Fine art and D70s

Discussion in 'Digital SLR' started by Vladislav, May 30, 2006.

  1. Vladislav

    Vladislav Guest

    What should be considered as a main issue for fine art shooting?
    with my best reagrds, Vladislav
    http://www.terekhoff.com
     
    Vladislav, May 30, 2006
    #1
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  2. Vladislav

    RichA Guest

    Talent?
     
    RichA, May 30, 2006
    #2
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  3. Vladislav

    Ken Davey Guest

    AND technical excellence!

    Ken.
     
    Ken Davey, May 30, 2006
    #3
  4. Vladislav

    J. Clarke Guest

    Same way you get to Carnegie Hall. Practice.
     
    J. Clarke, May 30, 2006
    #4
  5. Vladislav

    Bigguy Guest

    Do you mean create 'fine art' with camera OR...
    take pictures of 'fine art' with camera.

    If the second one then:
    Use a mid length telephoto (or zoom) - approx 100 - 150mm - this will
    minmise lens distortions.
    Use a very solid tripod.
    Align lens to point at cetre of 'art' and at 90deg to 'art' - this will
    minimise perspective distortions.
    Use a small aperture - f8,f11 ish
    Use a cable release -mirror lockup if you have it

    Lighting - God's own daylight is best - indirect diffuse 'North' light.
    Avoid glass over pictures if possible - if not possible then clean glass
    well and try a polarising filter.

    If artificial light must be used then light from both sides at 45 degrees
    with a soft, diffuse source.
    Check colour temperature / white balance.

    Take an incident light reading, use grey card or adjust using camera
    histogram (this does not always show all three colours).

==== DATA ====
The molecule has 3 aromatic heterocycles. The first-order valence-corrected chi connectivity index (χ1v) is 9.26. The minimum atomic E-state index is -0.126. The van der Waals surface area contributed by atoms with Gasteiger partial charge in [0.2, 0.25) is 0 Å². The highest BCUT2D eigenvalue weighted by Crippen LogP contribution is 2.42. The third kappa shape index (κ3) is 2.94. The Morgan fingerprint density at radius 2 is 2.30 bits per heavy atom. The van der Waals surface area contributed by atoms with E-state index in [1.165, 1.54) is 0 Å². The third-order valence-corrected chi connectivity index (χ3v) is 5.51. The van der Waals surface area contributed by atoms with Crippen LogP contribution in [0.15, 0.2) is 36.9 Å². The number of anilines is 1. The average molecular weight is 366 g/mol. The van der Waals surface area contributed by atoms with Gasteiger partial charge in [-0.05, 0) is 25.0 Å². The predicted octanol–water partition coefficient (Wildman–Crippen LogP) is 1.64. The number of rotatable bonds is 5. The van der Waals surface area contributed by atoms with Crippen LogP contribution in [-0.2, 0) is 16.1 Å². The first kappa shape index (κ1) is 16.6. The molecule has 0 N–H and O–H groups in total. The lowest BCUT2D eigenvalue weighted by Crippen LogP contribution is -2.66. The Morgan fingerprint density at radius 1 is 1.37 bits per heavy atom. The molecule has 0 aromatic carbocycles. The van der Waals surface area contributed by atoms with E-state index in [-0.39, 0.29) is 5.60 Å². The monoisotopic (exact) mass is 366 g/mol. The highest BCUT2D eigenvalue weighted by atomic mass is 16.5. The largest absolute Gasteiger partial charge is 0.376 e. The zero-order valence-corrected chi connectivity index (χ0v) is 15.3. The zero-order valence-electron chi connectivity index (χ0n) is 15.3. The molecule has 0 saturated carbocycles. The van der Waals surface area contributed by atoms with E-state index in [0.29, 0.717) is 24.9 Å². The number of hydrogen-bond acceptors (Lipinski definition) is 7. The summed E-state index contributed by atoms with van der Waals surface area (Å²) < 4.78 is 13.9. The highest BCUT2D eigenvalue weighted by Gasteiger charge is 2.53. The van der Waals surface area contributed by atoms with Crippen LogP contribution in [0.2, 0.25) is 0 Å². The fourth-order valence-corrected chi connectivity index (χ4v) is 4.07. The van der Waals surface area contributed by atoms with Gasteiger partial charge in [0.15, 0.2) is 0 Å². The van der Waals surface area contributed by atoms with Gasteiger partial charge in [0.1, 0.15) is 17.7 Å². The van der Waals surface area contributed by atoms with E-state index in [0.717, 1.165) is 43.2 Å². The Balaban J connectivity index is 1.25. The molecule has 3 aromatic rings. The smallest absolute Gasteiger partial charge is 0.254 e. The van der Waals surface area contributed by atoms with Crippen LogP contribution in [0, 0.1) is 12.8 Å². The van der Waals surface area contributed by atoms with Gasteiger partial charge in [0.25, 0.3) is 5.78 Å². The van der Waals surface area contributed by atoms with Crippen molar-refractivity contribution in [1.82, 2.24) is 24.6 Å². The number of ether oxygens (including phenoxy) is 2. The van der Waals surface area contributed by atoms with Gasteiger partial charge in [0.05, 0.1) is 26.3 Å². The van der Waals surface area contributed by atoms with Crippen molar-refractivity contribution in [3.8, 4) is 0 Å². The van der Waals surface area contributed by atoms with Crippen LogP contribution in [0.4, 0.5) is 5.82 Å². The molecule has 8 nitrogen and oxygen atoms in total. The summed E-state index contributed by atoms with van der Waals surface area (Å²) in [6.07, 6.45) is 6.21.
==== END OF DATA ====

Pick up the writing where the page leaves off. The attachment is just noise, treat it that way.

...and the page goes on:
Maybe bracket +-1/2 and +-1 stops - depends on how much 'art' you have to
    photograph.

    Take a few shots of a Gretag Macbeth or other colour reference chart..

    If you have lots to photograph setup something to hold the pictures and
    bring them to the setup camera + lights.

    Guy
     
    Bigguy, May 30, 2006
    #5
  6. Vladislav

    Vladislav Guest

    Thank you !!! Exactly what i need , and please give more detail about
    shot mode - are you using an Aperture priority ? and what about
    sharpness mode?
     
    Vladislav, May 30, 2006
    #6
  7. Vladislav

    Bigguy Guest

    Use Manual mode - aperature f8 - f16, shutter speed from incident light or
    grey card reading.
    This will allow correct exposure to be made from dark or light artwork... a
    pencil drawing on white paper will under expose using the camera's meter and
    a very dark painting will overexpose... reading from a grey card or
    measuring incident light with a handheld meter gives an accurate reading
    whatever the subjects tonality.
    Aperture Priority will allow the camera to shoose the exposure and thus be
    wrong! Stick to Manual mode.

    If using daylight take regular readings as lighting can change with time...

    I would shoot RAW mode and do any sharpening later in Photoshop... amount
    depends on the camera - some do more in-camera sharpening than others...
    shooting RAW can eliminate any need to bracket exposures too...

    Guy
     
    Bigguy, May 30, 2006
    #7
  8. Vladislav

    tomm42 Guest

    50 or 60mm macro is the best lens, if using zooms (not recommended)
    then use mid telphoto range 100-150mm, and have it in the midrange of
    the zoom, or a 90-105 macro. The 50 or 60 macros give flat field and a
    decent working distance (still a little long really with film they were
    perfect). Shooting a 4'x6' painting, with a midranged tele you'd need a
    large studio. I also prefer tungsten lights or strobes. North light is
    too high a color temperature, too blue. Polarizing filters on lights
    and the camera also help, oils especially can be very reflective. My
    set up was generally 4 Lowel Totalights on 2 stands, polarizing filters
    aligned on each light. Polarizer on the camera and the camera aligned
    with the painting XYandZ axis. This is sometimes tough.
    This can get hot and sweaty, strobes are nice but their color temps
    vary too.

    Tom
     
    tomm42, May 30, 2006
    #8
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